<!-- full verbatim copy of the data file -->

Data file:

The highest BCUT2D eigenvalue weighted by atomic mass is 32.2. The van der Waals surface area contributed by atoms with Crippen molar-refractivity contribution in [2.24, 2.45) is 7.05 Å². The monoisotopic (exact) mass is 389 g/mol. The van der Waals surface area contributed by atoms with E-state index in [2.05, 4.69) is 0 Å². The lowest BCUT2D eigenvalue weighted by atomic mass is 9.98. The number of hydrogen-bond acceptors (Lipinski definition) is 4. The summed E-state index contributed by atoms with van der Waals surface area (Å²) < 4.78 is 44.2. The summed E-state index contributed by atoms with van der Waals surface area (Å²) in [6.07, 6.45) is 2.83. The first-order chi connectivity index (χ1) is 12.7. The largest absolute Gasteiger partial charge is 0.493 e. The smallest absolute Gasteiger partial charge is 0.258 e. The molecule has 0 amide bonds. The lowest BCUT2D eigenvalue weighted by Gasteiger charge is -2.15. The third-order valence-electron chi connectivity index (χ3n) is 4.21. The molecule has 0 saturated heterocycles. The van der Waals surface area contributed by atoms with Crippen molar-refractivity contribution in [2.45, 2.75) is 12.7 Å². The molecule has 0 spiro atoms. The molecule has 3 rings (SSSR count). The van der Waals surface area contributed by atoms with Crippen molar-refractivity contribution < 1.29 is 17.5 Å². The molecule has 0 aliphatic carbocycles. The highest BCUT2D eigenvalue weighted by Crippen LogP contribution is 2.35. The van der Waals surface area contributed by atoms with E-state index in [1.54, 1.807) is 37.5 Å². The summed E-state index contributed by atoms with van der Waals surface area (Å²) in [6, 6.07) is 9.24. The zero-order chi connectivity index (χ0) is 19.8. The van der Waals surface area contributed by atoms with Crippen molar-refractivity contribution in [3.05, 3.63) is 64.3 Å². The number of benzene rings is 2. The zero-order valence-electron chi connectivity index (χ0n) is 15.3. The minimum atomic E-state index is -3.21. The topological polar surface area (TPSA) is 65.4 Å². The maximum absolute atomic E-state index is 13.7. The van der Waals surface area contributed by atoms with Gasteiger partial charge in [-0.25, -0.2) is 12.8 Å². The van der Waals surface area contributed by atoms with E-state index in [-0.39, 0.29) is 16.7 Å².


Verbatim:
The highest BCUT2D eigenvalue weighted by atomic mass is 32.2. The van der Waals surface area contributed by atoms with Crippen molar-refractivity contribution in [2.24, 2.45) is 7.05 Å². The monoisotopic (exact) mass is 389 g/mol. The van der Waals surface area contributed by atoms with E-state index in [2.05, 4.69) is 0 Å². The lowest BCUT2D eigenvalue weighted by atomic mass is 9.98. The number of hydrogen-bond acceptors (Lipinski definition) is 4. The summed E-state index contributed by atoms with van der Waals surface area (Å²) < 4.78 is 44.2. The summed E-state index contributed by atoms with van der Waals surface area (Å²) in [6.07, 6.45) is 2.83. The first-order chi connectivity index (χ1) is 12.7. The largest absolute Gasteiger partial charge is 0.493 e. The smallest absolute Gasteiger partial charge is 0.258 e. The molecule has 0 amide bonds. The lowest BCUT2D eigenvalue weighted by Gasteiger charge is -2.15. The third-order valence-electron chi connectivity index (χ3n) is 4.21. The molecule has 0 saturated heterocycles. The van der Waals surface area contributed by atoms with Crippen molar-refractivity contribution in [2.45, 2.75) is 12.7 Å². The molecule has 0 spiro atoms. The molecule has 3 rings (SSSR count). The van der Waals surface area contributed by atoms with Crippen molar-refractivity contribution < 1.29 is 17.5 Å². The molecule has 0 aliphatic carbocycles. The highest BCUT2D eigenvalue weighted by Crippen LogP contribution is 2.35. The van der Waals surface area contributed by atoms with E-state index in [1.54, 1.807) is 37.5 Å². The summed E-state index contributed by atoms with van der Waals surface area (Å²) in [6, 6.07) is 9.24. The zero-order chi connectivity index (χ0) is 19.8. The van der Waals surface area contributed by atoms with Crippen molar-refractivity contribution in [3.05, 3.63) is 64.3 Å². The number of benzene rings is 2. The zero-order valence-electron chi connectivity index (χ0n) is 15.3. The minimum atomic E-state index is -3.21. The topological polar surface area (TPSA) is 65.4 Å². The maximum absolute atomic E-state index is 13.7. The van der Waals surface area contributed by atoms with Gasteiger partial charge in [-0.25, -0.2) is 12.8 Å². The van der Waals surface area contributed by atoms with E-state index in [-0.39, 0.29) is 16.7 Å².